Asher Woodman-Worrell: Meet an amazing Sri Lankan deaf artist

Posted on October 8, 2013

If someone asked me what makes The Limping Chicken so successful, my answer would be that I believe it is instrumental in bringing deaf related issues and stories to light, increasing awareness and knowledge.

An excellent example would be Ady Swinbourne’s recent article on going private with his hearing aids. That article inspired some people to go private and improve their quality of life. Yesterday, I saw someone posted a status on Facebook about how delighted he was to finally hear music.

However, on my travels this summer, I was reminded that not everyone in the worldwide deaf community is fortunate enough to have access and to share in the wealth of information that The Limping Chicken has on offer.

This realisation dawned on me during my meeting with a deaf artist in Sri Lanka; and after the meeting, I felt compelled to bring his story to light. Let me introduce you to the deaf artist in the question: Manjula.

Hi Manjula, tell us about yourself

My name is Manjula Kithsiri Lokuararchi, I’m 50 years old and I live in Negombo,Sri Lanka. I am currently an artist but I used to work in advertising industry for ten years doing odd jobs. I also used to design flyers and make clothes for my mother’s business.

How did you get interested in painting?

Funnily enough, I was never taught art at my school (he was educated at a deaf school; Sri Lanka has 26 deaf schools! With that figure they put UK’s limited deaf schools to shame!) One day, I saw my classmate drawing the comic book sailor Popeye. I was really intrigued so I decide to attempt to do the same when I got home.

DSCF9809After several attempts, I finally perfected my drawing and I brought it back to show my classmate my drawing which then sparked a friendly rivalry about who was the better artist. After that I was hooked. I entered a worldwide deaf children’s art competition where I was commended in my age group.

That added fuel to my passion for art which continued when I left school and worked in advertising as I was able to see many concept arts used in advertising.

You have your own gallery, what inspired you to start it up?

It all started when I visited Australia as a part of Sri Lanka cricket entourage’s tour. During sightseeing, I saw an art gallery for first time in my life. It gave me a lot of ideas and I created some frames which I then brought to the gallery. They liked it so much that they bought it and requested for more frames to be made. The next time I returned with new frames, all of my original frames were already sold out! I also set up a stall near the Sydney Opera House to sell my paintings which was a success and my work was in demand.

I then came back from Australia buzzing with fresh ideas for my art. Luckily for me, a friend approached me to help out with restoring an abandoned property that he had obtained in Colombo (The capital of Sri Lanka) however he was unsure what to do with the property at that time so I asked him whether I could rent a part of the property from him to start my own art gallery. He agreed!

It was not long until another friend of mine from Negombo informed me of a great property available for rent so I made the move and here I am!

What is your painting style?

My preferred style is oil painting, however, it takes ages to dry so I often use acrylic paints because they dry faster so I can produce more paintings for my gallery as the result. I love painting distorted portraits in Picasso style.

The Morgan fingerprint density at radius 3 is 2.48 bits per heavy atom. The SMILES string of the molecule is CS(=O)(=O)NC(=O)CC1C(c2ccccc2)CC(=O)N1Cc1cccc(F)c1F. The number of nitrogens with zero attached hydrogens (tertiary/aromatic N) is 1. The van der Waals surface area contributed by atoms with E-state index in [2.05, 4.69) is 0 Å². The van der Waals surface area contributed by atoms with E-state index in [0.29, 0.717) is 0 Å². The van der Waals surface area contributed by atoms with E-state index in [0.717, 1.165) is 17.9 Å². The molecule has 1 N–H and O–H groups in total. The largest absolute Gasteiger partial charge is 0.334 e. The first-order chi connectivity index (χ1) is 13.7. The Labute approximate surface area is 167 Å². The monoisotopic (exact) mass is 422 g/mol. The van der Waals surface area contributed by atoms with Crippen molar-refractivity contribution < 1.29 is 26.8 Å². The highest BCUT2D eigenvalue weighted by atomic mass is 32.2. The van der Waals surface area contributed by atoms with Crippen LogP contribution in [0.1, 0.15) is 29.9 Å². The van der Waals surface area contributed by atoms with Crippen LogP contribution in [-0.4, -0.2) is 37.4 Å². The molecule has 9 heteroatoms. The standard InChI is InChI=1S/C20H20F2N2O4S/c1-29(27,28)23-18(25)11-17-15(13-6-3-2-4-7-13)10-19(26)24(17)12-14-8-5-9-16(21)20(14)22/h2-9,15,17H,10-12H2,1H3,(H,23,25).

The majority of my works are Sri Lanka icons such as elephants, stilt fishermen (Google it, it is a very unique fishing style!) and Sri Lanka landmarks such as Sigiriya Rock or Dondra Lighthouse. This is because they are more popular with tourists who want to bring home a reminder of their time in Sri Lanka.

DSCF9779However, I am open to all type of paintings and I can cater for bespoke orders by customers. I have painted several portraits for customers and I have also worked as a one-on-one art tutor in the past and I regularly browse YouTube for art videos to seek more inspiration. I am open to all styles and ideas!

What are your future plans?

Since I am currently living in the shop, I would like to eventually buy my own home or to live abroad in USA or England or Australia and open an art gallery over there as I believe there is more interest in art in these countries which mean I will be able to sell more paintings. I also want to send my son to a private school to receive an excellent education.

I am writing this article primarily because I can send few copies to Manjula so he can put one up on his shop for visitors to read and to distribute few more copies to Sri Lanka Deaf and Art community. This is even more important when he informed me that Sri Lanka deaf community do have an organisation body but they do not have any media circulation such as social networks or newsletters. This hammers the point that I made at the start of this article home that we have a luxury of Limping Chicken and regular updates from major deaf organisations while deaf citizens of third world countries do not.

But it would be a bonus if anyone is interested to purchase his work. Manjula does not have his own website but he has added pictures of his work on Facebook. Email him for more information about his work

Asher is now a university graduate, yet he is strangely going back to university to do another degree. He volunteers for BDA’s Youth board and run Deaf Runners- a facebook group for deaf runners in his spare time – however, sadly, he hasn’t got over his obsession with Leicester City and PlayStation 3 – to his girlfriend’s everlasting suffering. Follow him on Twitter: @Asher_The_Blur

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